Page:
Education and news for smart DIY landlords!
Commercial and residential real estates are two similar property investments. They both generate stable cash flow. Yet, they’re still very different in some ways. What are these differences? Read below to help you decide which venture to invest in. Spoiler alert: You’ll find the best advice once you’re done reading!
CREs are high-risk and high-return property investments. If you spend more to increase tenant capacity, the better the revenue that is generated. However, this only happens if you keep your rental property at almost full to fully occupied.
The market value of CRE is determined by the generated revenue. This means the more tenants and higher the income return is, the higher you can resell the property in the far future.
Worried about financial losses due to low vacancies? Don’t worry, you won’t lose a dime. This is because your fair pricing on the other remaining tenants will still help you cover operating costs. Possibly even more than that!
The leases of commercial real estate are typically longer than their residential counterparts. For CREs leases could last up to 10 years, whereas RREs could last only from half a year into two. This guarantees continuous cash flow.
Banks are more likely to favor you in applying for CRE investment leverage. This is because CREs have an assured and stable income flow. So if you intend to borrow from a bank, you can ask for money enough to buy and build a standard CRE property. Once your property is up, running, and fully occupied, your revenue will exceed your amortization costs. This means you’re not just debt-free, but you also get to keep some large sums of money for yourself!
As Millennial renters start having their own families, the market demand for single and multiple-family homes increases. This is because living together in tight commercial spaces is no longer enough. Also, commercial properties take six months or more to find a tenant whereas residential properties take a month or less.
Retailers and commercial renters are primary victims of economic downturns. Residential renters aren’t. This is because residential renters mostly have stable jobs with proper savings. Commercial tenants don’t as most live on a monthly-to-monthly salary basis. The same goes for retail tenants. If business is bad, there’s no assurance they’ll stay for longer.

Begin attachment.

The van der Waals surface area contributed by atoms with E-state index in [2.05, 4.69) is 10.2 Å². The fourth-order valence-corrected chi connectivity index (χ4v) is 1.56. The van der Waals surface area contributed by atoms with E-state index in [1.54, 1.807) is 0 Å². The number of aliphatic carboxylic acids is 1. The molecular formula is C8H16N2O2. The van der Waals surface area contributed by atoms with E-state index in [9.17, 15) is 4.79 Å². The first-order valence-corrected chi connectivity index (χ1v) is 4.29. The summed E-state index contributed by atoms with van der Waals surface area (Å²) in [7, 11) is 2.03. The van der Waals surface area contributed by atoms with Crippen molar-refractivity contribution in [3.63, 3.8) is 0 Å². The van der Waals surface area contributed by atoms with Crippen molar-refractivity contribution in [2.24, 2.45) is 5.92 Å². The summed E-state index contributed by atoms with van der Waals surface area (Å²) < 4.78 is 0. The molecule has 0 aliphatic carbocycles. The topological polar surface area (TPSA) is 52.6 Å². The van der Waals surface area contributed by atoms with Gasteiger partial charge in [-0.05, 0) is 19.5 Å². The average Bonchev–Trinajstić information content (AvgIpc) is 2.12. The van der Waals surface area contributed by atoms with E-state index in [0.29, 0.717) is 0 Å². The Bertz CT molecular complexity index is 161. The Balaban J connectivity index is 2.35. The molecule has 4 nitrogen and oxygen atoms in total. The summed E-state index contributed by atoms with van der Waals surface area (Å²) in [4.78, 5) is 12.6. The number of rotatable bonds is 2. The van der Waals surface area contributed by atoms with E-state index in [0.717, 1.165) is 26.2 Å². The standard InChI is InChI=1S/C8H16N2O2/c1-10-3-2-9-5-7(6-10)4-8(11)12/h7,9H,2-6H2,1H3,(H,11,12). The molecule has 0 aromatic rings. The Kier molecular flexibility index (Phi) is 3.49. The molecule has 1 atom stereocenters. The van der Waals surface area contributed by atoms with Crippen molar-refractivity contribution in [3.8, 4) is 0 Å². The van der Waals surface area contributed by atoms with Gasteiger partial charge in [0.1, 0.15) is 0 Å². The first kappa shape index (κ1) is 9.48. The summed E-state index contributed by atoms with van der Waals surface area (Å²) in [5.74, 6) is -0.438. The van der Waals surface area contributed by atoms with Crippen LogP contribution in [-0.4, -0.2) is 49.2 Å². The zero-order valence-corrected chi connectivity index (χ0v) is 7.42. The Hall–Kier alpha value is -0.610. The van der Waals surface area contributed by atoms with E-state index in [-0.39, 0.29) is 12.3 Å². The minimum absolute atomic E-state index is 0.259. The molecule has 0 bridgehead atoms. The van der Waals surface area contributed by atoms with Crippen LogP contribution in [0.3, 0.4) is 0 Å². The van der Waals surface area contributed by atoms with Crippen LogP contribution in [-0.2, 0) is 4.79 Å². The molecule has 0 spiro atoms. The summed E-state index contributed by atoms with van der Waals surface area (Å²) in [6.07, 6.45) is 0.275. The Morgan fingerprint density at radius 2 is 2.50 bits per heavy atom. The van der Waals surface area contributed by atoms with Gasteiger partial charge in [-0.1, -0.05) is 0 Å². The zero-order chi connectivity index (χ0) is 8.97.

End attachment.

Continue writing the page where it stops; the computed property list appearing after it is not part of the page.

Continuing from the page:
RRE properties are mostly inexpensive. So investors will find it easier to save up for a single-family home or multi-family home. Considering this venture, you can try house-flipping - the act of buying a home, making improvements or small renovations, and sell it higher than the total costs. However, do pay attention to housing market changes.
Buying residential real estate properties are relatively easy to understand and faster to process. There are only three procedures to gain profit: buy, pay the loan, then sell or let it be rented. You can even do the latter two together without any bank breathing down your neck. CREs require a lot of research and evaluation from both you and the bank before you can own one.
For RREs, you can only hold one tenant accountable for your property’s condition. Compared to CREs where you have to manage multiple tenants. The nature of CRE’s long-term leases also puts its landlord in a bind especially if a signed tenant becomes a problem. This is because it is harder to make a long-term tenant leave while the lease is still valid.
In terms of cash flow stability, both CRE and RRE properties are equal.
If you intend to invest in a simpler with lesser stress real estate, choose residential.
If you want a high-risk and a high-reward investment, choose commercial. Also, make sure you have a solid credit score.
Personally, I’d advise you to invest in multiple residential properties. Because they’re less stressful, cheaper, and multiple units are close to a CRE in terms of profit.
If you’re ready, make Landlord Prep your go-to resource for landlording education. Here, we offer a complete DIY landlording course to get you on the right track. Join our academy today. If you want, you can check out Flavia’s real estate investing webinar first!